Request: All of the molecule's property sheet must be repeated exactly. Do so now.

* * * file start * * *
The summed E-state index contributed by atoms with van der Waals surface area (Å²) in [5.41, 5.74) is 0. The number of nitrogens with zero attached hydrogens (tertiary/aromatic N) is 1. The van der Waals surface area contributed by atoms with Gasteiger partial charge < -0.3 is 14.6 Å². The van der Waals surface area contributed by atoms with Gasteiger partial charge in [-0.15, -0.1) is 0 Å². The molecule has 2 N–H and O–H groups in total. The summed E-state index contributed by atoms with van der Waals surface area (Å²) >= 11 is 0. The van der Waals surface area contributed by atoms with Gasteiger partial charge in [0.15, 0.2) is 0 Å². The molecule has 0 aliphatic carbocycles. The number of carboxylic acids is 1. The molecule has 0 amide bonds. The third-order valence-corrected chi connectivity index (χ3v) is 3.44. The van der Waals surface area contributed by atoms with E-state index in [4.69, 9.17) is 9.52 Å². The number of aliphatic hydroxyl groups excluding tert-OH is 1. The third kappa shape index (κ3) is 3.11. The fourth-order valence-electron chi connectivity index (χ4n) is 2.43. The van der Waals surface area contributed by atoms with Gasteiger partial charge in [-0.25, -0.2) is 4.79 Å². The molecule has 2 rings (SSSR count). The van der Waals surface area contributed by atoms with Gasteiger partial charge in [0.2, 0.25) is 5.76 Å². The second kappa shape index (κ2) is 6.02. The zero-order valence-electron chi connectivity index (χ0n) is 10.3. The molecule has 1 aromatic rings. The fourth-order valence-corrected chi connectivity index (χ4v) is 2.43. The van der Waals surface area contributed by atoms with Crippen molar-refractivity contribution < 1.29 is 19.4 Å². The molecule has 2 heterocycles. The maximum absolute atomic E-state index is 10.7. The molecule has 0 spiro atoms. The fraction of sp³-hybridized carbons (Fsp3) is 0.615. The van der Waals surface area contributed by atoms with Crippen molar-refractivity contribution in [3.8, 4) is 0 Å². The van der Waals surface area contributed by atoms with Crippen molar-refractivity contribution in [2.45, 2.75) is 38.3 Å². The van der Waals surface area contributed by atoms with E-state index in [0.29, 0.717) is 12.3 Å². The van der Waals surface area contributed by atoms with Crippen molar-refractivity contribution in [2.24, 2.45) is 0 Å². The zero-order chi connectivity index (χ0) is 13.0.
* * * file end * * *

The summed E-state index contributed by atoms with van der Waals surface area (Å²) in [5.41, 5.74) is 0. The number of nitrogens with zero attached hydrogens (tertiary/aromatic N) is 1. The van der Waals surface area contributed by atoms with Gasteiger partial charge < -0.3 is 14.6 Å². The van der Waals surface area contributed by atoms with Gasteiger partial charge in [-0.15, -0.1) is 0 Å². The molecule has 2 N–H and O–H groups in total. The summed E-state index contributed by atoms with van der Waals surface area (Å²) >= 11 is 0. The van der Waals surface area contributed by atoms with Gasteiger partial charge in [0.15, 0.2) is 0 Å². The molecule has 0 aliphatic carbocycles. The number of carboxylic acids is 1. The molecule has 0 amide bonds. The third-order valence-corrected chi connectivity index (χ3v) is 3.44. The van der Waals surface area contributed by atoms with E-state index in [4.69, 9.17) is 9.52 Å². The number of aliphatic hydroxyl groups excluding tert-OH is 1. The third kappa shape index (κ3) is 3.11. The fourth-order valence-electron chi connectivity index (χ4n) is 2.43. The van der Waals surface area contributed by atoms with Gasteiger partial charge in [-0.25, -0.2) is 4.79 Å². The molecule has 2 rings (SSSR count). The van der Waals surface area contributed by atoms with Gasteiger partial charge in [0.2, 0.25) is 5.76 Å². The second kappa shape index (κ2) is 6.02. The zero-order valence-electron chi connectivity index (χ0n) is 10.3. The molecule has 1 aromatic rings. The fourth-order valence-corrected chi connectivity index (χ4v) is 2.43. The van der Waals surface area contributed by atoms with Crippen molar-refractivity contribution < 1.29 is 19.4 Å². The molecule has 2 heterocycles. The maximum absolute atomic E-state index is 10.7. The molecule has 0 spiro atoms. The fraction of sp³-hybridized carbons (Fsp3) is 0.615. The van der Waals surface area contributed by atoms with Crippen molar-refractivity contribution in [3.8, 4) is 0 Å². The van der Waals surface area contributed by atoms with Crippen molar-refractivity contribution in [2.45, 2.75) is 38.3 Å². The van der Waals surface area contributed by atoms with E-state index in [0.29, 0.717) is 12.3 Å². The van der Waals surface area contributed by atoms with Crippen molar-refractivity contribution in [2.24, 2.45) is 0 Å². The zero-order chi connectivity index (χ0) is 13.0.